Once the system has displayed all modules, it goes into the manual mode which allows selection of each module using combinations of Driver Information Center buttons. Manual mode can also be entered during the automatic sequence by pressing any button except E/M. Once the display shows Manual Diagnostics, select a module by pressing the OPTIONS button to go forward or the TRIP button to go back. Once a module is selected, a code is displayed, and if more than one are present; press GAGES to go forward or FUEL to go back.
To exit the diagnostic mode at any time, press E/M. If you want to erase codes in a given module, press RESET To reset the codes once in manual mode, press and hold RESET until it displays NO CODES Press OPTIONS to go to the next module. Repeat the steps until you have reset the codes in all the computer modules.
NOTE!! Only reset the codes IF you want to - it is NOT necessary to do this. Clearing a code does not repair a problem. You are simply erasing the evidence of it in the module's memory. If you clear the code/s, and extinguish the Check Engine Light, your emissions status ready will NOT allow you to pass an emissions test until you have completed the required driving cycles. There are a few body module DTC’s that if set will prevent the module from operating properly. Once the DTC is cleared, the module will return to full function. This is not true for power train DTCs.
If you have never read and cleared your codes, there will probably be a lot of old history DTCs. It is recommended that you clear your codes and see if any come back during a driving cycle. Those are the ones that you need to concentrate on diagnosing.
Once you have the codes, the next question is: What to do with the information?
First, consult the factory service manual. Any serious C5 Do-It-Yourself owner should invest in the Corvette Service Manual of the appropriate model year. The Service Manual is really a requirement if you want to understand and work on your C5.
NOTE and a WARNING. You can read the DTCs while the engine is running. I pull mine up all the time while driving.
WARNING. Don’t become distracted while reading DTCs while your driving and cause an accident!!!!! Use common sense and drive safe.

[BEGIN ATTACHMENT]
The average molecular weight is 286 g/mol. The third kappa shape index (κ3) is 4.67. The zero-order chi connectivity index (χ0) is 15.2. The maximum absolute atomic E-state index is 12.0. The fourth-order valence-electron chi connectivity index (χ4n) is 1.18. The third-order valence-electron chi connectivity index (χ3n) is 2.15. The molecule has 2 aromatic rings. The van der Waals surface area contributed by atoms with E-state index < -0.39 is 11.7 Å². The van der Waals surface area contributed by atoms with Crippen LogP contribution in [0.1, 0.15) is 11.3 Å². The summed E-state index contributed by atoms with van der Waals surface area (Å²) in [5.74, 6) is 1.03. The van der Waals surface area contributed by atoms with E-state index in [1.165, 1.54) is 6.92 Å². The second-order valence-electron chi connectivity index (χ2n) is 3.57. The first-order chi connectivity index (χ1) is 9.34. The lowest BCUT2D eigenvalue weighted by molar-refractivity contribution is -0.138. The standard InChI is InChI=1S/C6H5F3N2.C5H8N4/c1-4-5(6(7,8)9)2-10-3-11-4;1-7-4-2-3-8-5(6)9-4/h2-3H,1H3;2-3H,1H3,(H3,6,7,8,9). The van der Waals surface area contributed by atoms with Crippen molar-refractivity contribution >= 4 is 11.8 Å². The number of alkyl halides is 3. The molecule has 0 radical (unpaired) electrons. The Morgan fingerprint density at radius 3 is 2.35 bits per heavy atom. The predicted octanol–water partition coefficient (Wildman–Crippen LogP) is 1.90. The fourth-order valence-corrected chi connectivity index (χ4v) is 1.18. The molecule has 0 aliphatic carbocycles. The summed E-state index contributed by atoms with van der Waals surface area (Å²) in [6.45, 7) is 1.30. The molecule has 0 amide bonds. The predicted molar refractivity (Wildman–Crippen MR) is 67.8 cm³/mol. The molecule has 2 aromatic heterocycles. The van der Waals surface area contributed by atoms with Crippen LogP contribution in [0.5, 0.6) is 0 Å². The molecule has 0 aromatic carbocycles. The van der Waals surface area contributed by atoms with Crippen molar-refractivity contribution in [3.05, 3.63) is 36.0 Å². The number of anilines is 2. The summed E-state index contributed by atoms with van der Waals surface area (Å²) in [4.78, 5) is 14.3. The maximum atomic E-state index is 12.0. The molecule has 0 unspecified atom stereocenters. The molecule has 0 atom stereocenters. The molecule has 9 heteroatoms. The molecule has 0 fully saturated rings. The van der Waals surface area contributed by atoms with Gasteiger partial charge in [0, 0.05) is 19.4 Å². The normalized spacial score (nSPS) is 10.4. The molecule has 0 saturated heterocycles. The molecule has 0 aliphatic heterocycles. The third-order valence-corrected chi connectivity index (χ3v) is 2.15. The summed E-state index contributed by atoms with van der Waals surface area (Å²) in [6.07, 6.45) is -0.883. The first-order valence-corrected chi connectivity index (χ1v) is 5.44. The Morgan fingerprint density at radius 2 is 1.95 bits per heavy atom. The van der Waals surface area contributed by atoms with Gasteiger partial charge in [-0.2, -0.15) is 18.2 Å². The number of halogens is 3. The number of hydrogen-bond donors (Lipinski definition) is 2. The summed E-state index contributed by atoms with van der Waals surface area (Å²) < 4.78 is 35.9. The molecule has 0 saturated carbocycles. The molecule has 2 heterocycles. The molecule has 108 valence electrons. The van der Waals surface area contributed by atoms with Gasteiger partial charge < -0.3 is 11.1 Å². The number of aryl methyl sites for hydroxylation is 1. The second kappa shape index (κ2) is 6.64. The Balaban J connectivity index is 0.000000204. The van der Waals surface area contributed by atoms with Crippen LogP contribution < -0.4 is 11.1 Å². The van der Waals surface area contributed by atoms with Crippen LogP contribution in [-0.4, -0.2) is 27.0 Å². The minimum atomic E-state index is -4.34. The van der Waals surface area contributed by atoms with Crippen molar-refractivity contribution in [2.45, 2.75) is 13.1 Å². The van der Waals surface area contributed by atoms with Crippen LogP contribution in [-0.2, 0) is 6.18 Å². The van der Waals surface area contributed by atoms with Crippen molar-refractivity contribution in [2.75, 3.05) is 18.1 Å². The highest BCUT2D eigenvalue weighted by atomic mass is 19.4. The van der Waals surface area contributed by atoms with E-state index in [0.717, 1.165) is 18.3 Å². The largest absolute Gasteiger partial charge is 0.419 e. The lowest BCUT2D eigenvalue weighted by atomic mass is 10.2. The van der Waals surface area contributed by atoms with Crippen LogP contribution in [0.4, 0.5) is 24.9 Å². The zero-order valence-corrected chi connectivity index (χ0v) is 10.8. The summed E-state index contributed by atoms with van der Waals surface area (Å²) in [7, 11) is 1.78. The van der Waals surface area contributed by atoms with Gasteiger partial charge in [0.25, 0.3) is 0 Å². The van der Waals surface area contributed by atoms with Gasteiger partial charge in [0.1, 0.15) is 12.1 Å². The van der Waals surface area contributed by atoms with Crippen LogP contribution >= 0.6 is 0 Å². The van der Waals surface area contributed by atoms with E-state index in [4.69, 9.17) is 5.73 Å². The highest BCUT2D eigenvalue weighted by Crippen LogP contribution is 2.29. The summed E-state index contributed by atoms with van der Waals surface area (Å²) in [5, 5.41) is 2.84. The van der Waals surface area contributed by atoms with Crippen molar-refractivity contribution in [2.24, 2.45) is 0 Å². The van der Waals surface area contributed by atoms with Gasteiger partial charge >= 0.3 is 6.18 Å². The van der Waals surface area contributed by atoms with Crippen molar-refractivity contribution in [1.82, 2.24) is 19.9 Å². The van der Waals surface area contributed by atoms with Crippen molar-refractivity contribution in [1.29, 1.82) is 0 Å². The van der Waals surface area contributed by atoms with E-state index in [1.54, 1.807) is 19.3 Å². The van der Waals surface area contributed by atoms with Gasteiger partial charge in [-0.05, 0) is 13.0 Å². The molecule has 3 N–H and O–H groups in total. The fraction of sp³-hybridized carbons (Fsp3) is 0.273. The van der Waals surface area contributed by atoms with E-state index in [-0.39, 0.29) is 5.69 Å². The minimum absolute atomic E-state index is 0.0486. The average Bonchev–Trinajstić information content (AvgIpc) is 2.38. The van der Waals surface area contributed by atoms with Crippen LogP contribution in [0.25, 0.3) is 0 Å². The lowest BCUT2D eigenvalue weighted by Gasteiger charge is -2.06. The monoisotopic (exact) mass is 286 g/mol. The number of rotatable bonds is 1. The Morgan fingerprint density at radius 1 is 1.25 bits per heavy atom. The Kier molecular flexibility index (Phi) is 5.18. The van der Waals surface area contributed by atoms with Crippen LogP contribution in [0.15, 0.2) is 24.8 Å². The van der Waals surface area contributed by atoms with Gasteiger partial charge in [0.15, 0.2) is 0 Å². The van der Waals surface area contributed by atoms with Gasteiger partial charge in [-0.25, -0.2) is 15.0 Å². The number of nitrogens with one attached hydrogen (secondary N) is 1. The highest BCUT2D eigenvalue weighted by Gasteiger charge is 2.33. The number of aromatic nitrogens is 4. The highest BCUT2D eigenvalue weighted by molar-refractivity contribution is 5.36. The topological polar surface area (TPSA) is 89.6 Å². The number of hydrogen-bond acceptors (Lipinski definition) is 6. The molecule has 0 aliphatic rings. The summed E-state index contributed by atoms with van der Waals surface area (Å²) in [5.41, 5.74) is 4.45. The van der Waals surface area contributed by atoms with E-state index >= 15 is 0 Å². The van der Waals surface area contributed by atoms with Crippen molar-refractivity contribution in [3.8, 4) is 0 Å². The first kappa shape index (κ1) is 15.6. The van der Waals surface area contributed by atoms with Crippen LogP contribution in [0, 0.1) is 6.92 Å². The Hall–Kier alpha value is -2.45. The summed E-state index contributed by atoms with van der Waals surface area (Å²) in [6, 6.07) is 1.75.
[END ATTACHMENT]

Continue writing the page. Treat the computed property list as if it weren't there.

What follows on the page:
These are some very good C5 Diagnostic Trouble Code (DTC) explanation web sites!!! They also explain how to read the DTCs
Here are some very good sites that explain what DTC mean:
Make sure to include the H or C suffix when you post your DTCs!!
Please read and post your DTCs. If there are TONs of DTCs,,,clear them ALL and take the car for a drive. Post what comes back when the problem happens.
Bill is the man when it comes to C5 electrical issues. I would even call him a guru, he's the man who many go to when they have electrical issues. Trust me, a lot of people go to him.
I'm chasing one right now with my driver side window/lock controls.
If they did not torque the battery connections to the right amout it WILL cause problems.
That was my first lesson with mine.
Originally Posted by Putter
Originally Posted by Putter
My 2000 Corvette had the same problem , my problem was located on top of the right rear silencer. There is a cople of wires that goes from the frame or diff and back to some where ??? It was lying on the silencer and the insulation was gone. I repaired/taped and strapped these wires to the frame and voila no more problems whit ABS or TRAC .
The KEY to figuring out the cause of AH/TC/Antilock issues is to read the DTCs (without turning OFF the Ignition) and posting the results.
Post them ALL..... If you have tons of old history DTCs,,, get rid of them and start fresh!
So,,,,,,,,, What did you find wrong with your C5????????????
sorry to intrude, Bill,
I had dead battery symptom, and with help barely got her to start. At home, I hooked up brand new
Originally Posted by Bill Curlee
battery tender, & tightened up neg battery post with 8 mm wrench, then attached tender up.
It first charged up to 80%, then 100% charged for few days. I tried to start today, and it acted like it had barely charged the battery, but according to the Bat tender, it was 100% charged. I'm thinking now though, one or more, negative ground junction box is to blame, cause when I start to turn over, just click, and some humming noise with other rumbling noise in the back of the coupe, (could the poor ground cause the CD changer to start stop, several times cause that's where the clicking sound is coming from)????
thanks a million!!
99 C5 coupe.
Robert from CF as Zoso1951